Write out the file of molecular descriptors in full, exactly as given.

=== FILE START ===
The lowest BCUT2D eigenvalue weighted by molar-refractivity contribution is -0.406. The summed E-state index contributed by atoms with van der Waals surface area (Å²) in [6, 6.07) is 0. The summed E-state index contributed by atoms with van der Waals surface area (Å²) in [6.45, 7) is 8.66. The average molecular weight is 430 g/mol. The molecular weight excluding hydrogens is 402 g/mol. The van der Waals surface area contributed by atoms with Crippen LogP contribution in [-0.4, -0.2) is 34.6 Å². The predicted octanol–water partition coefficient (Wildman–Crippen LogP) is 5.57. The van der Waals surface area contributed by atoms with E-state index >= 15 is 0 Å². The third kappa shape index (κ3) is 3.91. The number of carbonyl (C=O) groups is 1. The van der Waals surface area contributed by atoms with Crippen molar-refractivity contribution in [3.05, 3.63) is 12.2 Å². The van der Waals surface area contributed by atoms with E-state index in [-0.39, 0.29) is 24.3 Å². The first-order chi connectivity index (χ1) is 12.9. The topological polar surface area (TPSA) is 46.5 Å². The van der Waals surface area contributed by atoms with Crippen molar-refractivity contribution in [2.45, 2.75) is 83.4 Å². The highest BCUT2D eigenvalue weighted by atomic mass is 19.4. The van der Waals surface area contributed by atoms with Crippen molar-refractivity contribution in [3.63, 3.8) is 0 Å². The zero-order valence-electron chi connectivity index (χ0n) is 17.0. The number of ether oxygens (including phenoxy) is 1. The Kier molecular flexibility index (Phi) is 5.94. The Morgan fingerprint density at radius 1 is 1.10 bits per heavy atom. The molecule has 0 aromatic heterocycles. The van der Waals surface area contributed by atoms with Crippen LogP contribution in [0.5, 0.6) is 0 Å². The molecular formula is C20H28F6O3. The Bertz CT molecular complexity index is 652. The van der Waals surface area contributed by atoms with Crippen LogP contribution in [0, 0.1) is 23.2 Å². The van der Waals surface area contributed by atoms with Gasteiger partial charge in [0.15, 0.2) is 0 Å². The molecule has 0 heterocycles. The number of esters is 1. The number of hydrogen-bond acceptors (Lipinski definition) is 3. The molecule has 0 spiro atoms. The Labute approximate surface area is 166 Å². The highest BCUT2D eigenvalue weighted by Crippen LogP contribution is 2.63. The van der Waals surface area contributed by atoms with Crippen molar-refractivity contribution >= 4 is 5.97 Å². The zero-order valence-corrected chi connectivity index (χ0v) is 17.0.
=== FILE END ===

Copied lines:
The lowest BCUT2D eigenvalue weighted by molar-refractivity contribution is -0.406. The summed E-state index contributed by atoms with van der Waals surface area (Å²) in [6, 6.07) is 0. The summed E-state index contributed by atoms with van der Waals surface area (Å²) in [6.45, 7) is 8.66. The average molecular weight is 430 g/mol. The molecular weight excluding hydrogens is 402 g/mol. The van der Waals surface area contributed by atoms with Crippen LogP contribution in [-0.4, -0.2) is 34.6 Å². The predicted octanol–water partition coefficient (Wildman–Crippen LogP) is 5.57. The van der Waals surface area contributed by atoms with E-state index >= 15 is 0 Å². The third kappa shape index (κ3) is 3.91. The number of carbonyl (C=O) groups is 1. The van der Waals surface area contributed by atoms with Crippen molar-refractivity contribution in [3.05, 3.63) is 12.2 Å². The van der Waals surface area contributed by atoms with E-state index in [-0.39, 0.29) is 24.3 Å². The first-order chi connectivity index (χ1) is 12.9. The topological polar surface area (TPSA) is 46.5 Å². The van der Waals surface area contributed by atoms with Crippen molar-refractivity contribution in [2.45, 2.75) is 83.4 Å². The highest BCUT2D eigenvalue weighted by atomic mass is 19.4. The van der Waals surface area contributed by atoms with Crippen molar-refractivity contribution in [3.63, 3.8) is 0 Å². The zero-order valence-electron chi connectivity index (χ0n) is 17.0. The number of ether oxygens (including phenoxy) is 1. The Kier molecular flexibility index (Phi) is 5.94. The Morgan fingerprint density at radius 1 is 1.10 bits per heavy atom. The molecule has 0 aromatic heterocycles. The van der Waals surface area contributed by atoms with Crippen LogP contribution in [0.5, 0.6) is 0 Å². The molecular formula is C20H28F6O3. The Bertz CT molecular complexity index is 652. The van der Waals surface area contributed by atoms with Crippen LogP contribution in [0, 0.1) is 23.2 Å². The van der Waals surface area contributed by atoms with Gasteiger partial charge in [0.15, 0.2) is 0 Å². The molecule has 0 heterocycles. The number of esters is 1. The number of hydrogen-bond acceptors (Lipinski definition) is 3. The molecule has 0 spiro atoms. The Labute approximate surface area is 166 Å². The highest BCUT2D eigenvalue weighted by Crippen LogP contribution is 2.63. The van der Waals surface area contributed by atoms with Crippen molar-refractivity contribution >= 4 is 5.97 Å². The zero-order valence-corrected chi connectivity index (χ0v) is 17.0.